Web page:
If you are planning to go away on holiday, with or without your dog, you must make the appropriate arrangements for his welfare luckily; it is now possible to stay in many dog-friendly hotels, b-and-bs, and self-catering holiday cottages and apartments.
What’s best for the dog?
There is no reason why a pet dog should ever be left at home; he can either be taken on holiday with you of left in the care of a reputable boarding kennel, house sitter or friend. Many hotels and guest houses in the UK will accept dogs; you can obtain a list of information office, which can also advise on whether of the year. However, there is often a deserted stretch of sand away from the fashionable beaches where a dog can run and swim as he pleases.
Buses and coaches only accept dogs at the driver’s or conductor’s discretion. If dog occupies a seat. A fee may be charged. Dogs usually travel on trains free of charge provided they are under control and do not occupy a seat. When flying in Britain and some European countries, dogs are not permitted to travel in the cabin with you; they have to travel in appropriate-sized boxes in the hold and you are charged a high fee for the privilege. Details are available from individual airlines of from agents who specialize in the transport of live animals.
Feeding your dog:
Do not change your dog’s food when on holiday; he may suffer an upset stomach. If ordinary and easily may suffer an upset stomach. If he needs special food for instance, he may be elderly with a kidney dysfunction you would be wise to pack the right food. For a day out, there are food carries that are specially designed to hold a day’s food and water, keeping them hygienic and cool.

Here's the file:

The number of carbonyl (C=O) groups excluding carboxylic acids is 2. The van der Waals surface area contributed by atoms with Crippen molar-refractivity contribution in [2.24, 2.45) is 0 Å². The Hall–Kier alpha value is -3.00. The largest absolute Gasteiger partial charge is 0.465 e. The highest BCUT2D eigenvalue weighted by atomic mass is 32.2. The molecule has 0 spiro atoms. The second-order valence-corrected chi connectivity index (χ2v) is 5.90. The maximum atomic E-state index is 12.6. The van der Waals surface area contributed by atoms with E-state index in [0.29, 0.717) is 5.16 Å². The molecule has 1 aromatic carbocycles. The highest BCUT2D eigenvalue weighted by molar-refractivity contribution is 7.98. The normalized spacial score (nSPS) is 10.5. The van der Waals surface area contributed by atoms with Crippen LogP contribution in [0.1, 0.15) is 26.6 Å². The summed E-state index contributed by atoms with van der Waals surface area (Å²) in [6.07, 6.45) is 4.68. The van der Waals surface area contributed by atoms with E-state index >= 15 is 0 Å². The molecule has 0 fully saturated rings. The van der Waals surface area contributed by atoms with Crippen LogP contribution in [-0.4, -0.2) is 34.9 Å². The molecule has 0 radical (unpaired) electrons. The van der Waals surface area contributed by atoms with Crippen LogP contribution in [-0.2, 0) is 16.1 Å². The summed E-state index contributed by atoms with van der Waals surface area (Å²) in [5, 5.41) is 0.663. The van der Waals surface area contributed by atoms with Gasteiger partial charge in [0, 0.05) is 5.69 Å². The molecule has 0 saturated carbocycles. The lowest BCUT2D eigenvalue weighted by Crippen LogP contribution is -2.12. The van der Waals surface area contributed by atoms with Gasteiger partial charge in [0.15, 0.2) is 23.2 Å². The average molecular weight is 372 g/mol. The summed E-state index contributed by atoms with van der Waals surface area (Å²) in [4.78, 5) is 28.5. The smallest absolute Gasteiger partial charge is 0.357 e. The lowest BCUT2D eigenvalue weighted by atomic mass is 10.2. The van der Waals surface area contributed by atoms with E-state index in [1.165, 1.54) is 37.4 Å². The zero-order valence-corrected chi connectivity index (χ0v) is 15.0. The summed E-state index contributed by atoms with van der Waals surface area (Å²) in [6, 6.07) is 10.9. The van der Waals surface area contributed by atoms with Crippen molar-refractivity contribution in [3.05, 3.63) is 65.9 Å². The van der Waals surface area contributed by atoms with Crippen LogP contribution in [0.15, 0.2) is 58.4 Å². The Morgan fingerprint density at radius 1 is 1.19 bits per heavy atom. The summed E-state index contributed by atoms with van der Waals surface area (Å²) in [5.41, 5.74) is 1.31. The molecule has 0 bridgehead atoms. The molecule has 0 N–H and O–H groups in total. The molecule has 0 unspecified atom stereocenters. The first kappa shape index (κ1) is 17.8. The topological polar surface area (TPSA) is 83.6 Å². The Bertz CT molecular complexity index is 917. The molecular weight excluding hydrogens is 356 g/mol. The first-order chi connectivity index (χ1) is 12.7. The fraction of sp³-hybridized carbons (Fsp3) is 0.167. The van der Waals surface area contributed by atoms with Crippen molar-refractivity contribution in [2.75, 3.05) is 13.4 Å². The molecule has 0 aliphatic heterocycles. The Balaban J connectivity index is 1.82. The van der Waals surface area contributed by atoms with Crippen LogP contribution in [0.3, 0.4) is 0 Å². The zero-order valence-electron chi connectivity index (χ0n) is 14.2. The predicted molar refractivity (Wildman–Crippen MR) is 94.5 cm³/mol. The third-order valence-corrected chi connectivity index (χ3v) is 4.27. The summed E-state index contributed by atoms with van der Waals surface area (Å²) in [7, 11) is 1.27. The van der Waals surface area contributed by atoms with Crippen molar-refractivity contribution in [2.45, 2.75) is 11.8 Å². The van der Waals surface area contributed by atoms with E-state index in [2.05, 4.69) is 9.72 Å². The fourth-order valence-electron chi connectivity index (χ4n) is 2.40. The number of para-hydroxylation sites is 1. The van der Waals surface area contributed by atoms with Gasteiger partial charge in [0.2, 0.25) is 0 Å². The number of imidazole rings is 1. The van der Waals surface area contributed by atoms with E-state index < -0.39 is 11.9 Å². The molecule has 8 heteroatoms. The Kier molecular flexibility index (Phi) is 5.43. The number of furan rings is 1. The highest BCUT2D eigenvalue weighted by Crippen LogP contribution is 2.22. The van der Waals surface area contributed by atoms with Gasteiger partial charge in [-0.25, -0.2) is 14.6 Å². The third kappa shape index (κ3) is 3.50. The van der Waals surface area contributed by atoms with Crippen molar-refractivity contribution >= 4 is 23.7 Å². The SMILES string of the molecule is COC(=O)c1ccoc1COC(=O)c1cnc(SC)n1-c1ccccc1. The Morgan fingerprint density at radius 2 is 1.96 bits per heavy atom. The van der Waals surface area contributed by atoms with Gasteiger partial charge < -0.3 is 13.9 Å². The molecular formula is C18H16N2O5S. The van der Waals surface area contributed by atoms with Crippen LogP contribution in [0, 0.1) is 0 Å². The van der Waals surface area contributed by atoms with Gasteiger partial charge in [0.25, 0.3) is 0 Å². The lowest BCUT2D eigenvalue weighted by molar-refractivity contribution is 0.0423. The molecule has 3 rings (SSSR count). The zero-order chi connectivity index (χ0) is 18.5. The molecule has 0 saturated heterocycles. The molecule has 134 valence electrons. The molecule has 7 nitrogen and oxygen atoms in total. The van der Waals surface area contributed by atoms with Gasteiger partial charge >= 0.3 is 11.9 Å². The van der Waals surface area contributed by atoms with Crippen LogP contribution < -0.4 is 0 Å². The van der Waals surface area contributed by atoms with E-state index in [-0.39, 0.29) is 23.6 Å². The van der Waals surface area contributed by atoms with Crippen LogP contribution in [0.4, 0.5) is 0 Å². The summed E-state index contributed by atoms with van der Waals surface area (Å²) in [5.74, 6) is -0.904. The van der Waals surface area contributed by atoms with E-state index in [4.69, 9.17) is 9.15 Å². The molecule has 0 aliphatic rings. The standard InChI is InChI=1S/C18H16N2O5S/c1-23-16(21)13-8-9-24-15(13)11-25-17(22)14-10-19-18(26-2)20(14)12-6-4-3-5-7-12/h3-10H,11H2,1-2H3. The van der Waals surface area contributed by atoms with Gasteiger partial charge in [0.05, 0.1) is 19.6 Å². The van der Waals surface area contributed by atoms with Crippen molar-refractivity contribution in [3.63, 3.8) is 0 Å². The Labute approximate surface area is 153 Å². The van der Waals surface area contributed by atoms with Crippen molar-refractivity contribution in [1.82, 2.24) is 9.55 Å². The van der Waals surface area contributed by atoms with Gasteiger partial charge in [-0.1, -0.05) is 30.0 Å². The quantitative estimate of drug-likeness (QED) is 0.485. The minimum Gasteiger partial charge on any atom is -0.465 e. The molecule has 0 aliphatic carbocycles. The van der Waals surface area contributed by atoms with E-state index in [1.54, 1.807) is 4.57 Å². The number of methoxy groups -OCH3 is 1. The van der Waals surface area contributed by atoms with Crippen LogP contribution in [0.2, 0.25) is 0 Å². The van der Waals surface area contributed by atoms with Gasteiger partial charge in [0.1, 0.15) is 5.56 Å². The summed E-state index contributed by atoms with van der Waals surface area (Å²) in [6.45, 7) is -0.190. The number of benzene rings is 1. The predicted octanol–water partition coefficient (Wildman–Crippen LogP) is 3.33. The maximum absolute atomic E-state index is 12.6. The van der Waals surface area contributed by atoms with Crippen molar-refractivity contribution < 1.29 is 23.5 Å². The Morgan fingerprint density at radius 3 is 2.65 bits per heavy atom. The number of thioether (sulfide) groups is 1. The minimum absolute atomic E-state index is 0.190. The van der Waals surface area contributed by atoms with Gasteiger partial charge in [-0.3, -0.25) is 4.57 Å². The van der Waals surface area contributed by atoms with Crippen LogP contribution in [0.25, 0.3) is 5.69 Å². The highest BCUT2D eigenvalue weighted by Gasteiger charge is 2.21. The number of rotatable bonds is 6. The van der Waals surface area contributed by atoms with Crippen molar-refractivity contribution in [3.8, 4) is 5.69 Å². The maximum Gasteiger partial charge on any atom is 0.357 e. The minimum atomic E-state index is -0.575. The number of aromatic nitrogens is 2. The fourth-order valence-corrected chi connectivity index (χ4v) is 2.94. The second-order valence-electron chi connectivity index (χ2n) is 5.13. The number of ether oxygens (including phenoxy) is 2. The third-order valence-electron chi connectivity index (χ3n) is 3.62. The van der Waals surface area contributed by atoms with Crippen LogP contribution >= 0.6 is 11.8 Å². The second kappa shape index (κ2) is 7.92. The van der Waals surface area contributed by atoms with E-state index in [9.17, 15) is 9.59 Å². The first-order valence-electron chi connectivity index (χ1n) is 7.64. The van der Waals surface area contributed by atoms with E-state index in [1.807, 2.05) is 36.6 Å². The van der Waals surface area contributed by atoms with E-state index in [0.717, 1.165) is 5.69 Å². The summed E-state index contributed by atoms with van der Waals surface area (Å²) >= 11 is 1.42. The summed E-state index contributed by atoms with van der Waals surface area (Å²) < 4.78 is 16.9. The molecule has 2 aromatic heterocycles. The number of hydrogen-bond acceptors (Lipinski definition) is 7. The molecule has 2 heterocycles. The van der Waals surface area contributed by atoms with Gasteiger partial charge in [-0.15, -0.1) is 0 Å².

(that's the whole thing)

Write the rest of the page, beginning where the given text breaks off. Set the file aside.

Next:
All dogs suffer badly from heat, especially thick-coated, short nosed and blacked ones; so on hot days take ice packs or bags of frozen peas to place on the heads of overheated dogs. Never leave your dog in a car in the sun; even with the windows open, he can be cooked to death in a short time. If a dog shows heat distress his tongue will loll fully out, he will pant deeply and be unwilling to move. Pack him with ice, immerse him fully in cold water and then get him to a vet as a matter of urgency. Always carry water in hot weather.
Take your dog’s usual food with you and break the journey regularly so he can relieve himself. Keep a bottle of water and a bowl in the car. Dogs are often better received in Europe than in Britain but not all hotels accept them, so check in advance. One of the pleasures of travelling abroad is how many cafes and restaurants welcome dogs. They can sit by your feet under the table or even be served drink or meal.